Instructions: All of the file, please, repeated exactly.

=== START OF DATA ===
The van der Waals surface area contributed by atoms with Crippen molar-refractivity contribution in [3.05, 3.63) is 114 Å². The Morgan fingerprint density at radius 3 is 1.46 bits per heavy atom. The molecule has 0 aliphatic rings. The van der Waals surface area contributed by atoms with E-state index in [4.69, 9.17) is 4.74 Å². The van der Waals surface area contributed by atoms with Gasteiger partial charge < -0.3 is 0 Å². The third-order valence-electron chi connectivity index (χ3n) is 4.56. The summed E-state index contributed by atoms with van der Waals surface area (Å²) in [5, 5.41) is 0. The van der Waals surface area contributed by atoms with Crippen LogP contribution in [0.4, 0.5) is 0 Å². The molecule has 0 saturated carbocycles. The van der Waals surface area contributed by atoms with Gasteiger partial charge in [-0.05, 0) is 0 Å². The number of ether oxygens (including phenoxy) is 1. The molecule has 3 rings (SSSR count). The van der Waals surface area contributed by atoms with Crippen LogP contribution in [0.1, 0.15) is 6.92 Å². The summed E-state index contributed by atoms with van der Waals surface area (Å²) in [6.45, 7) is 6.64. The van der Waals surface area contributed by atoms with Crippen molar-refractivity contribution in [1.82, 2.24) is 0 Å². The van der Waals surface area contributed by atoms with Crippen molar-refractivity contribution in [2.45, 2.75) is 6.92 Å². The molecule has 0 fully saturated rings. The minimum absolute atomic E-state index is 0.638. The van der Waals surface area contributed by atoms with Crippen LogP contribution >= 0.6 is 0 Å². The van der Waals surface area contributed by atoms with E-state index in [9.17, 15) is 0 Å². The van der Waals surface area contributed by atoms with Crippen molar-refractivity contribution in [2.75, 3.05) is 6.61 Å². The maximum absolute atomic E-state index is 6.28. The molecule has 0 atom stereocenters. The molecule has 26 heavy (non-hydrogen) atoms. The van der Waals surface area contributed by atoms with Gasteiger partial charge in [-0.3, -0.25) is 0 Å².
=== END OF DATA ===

The van der Waals surface area contributed by atoms with Crippen molar-refractivity contribution in [3.05, 3.63) is 114 Å². The Morgan fingerprint density at radius 3 is 1.46 bits per heavy atom. The molecule has 0 aliphatic rings. The van der Waals surface area contributed by atoms with E-state index in [4.69, 9.17) is 4.74 Å². The van der Waals surface area contributed by atoms with Gasteiger partial charge < -0.3 is 0 Å². The third-order valence-electron chi connectivity index (χ3n) is 4.56. The summed E-state index contributed by atoms with van der Waals surface area (Å²) in [5, 5.41) is 0. The van der Waals surface area contributed by atoms with Crippen LogP contribution in [0.4, 0.5) is 0 Å². The molecule has 0 saturated carbocycles. The van der Waals surface area contributed by atoms with Gasteiger partial charge in [-0.05, 0) is 0 Å². The number of ether oxygens (including phenoxy) is 1. The molecule has 3 rings (SSSR count). The van der Waals surface area contributed by atoms with Crippen LogP contribution in [0.1, 0.15) is 6.92 Å². The summed E-state index contributed by atoms with van der Waals surface area (Å²) in [6.45, 7) is 6.64. The van der Waals surface area contributed by atoms with Crippen molar-refractivity contribution in [1.82, 2.24) is 0 Å². The van der Waals surface area contributed by atoms with Crippen molar-refractivity contribution in [2.45, 2.75) is 6.92 Å². The molecule has 0 fully saturated rings. The minimum absolute atomic E-state index is 0.638. The van der Waals surface area contributed by atoms with Crippen LogP contribution >= 0.6 is 0 Å². The van der Waals surface area contributed by atoms with E-state index in [9.17, 15) is 0 Å². The van der Waals surface area contributed by atoms with Crippen molar-refractivity contribution in [2.75, 3.05) is 6.61 Å². The maximum absolute atomic E-state index is 6.28. The molecule has 0 atom stereocenters. The molecule has 26 heavy (non-hydrogen) atoms. The van der Waals surface area contributed by atoms with Gasteiger partial charge in [-0.3, -0.25) is 0 Å².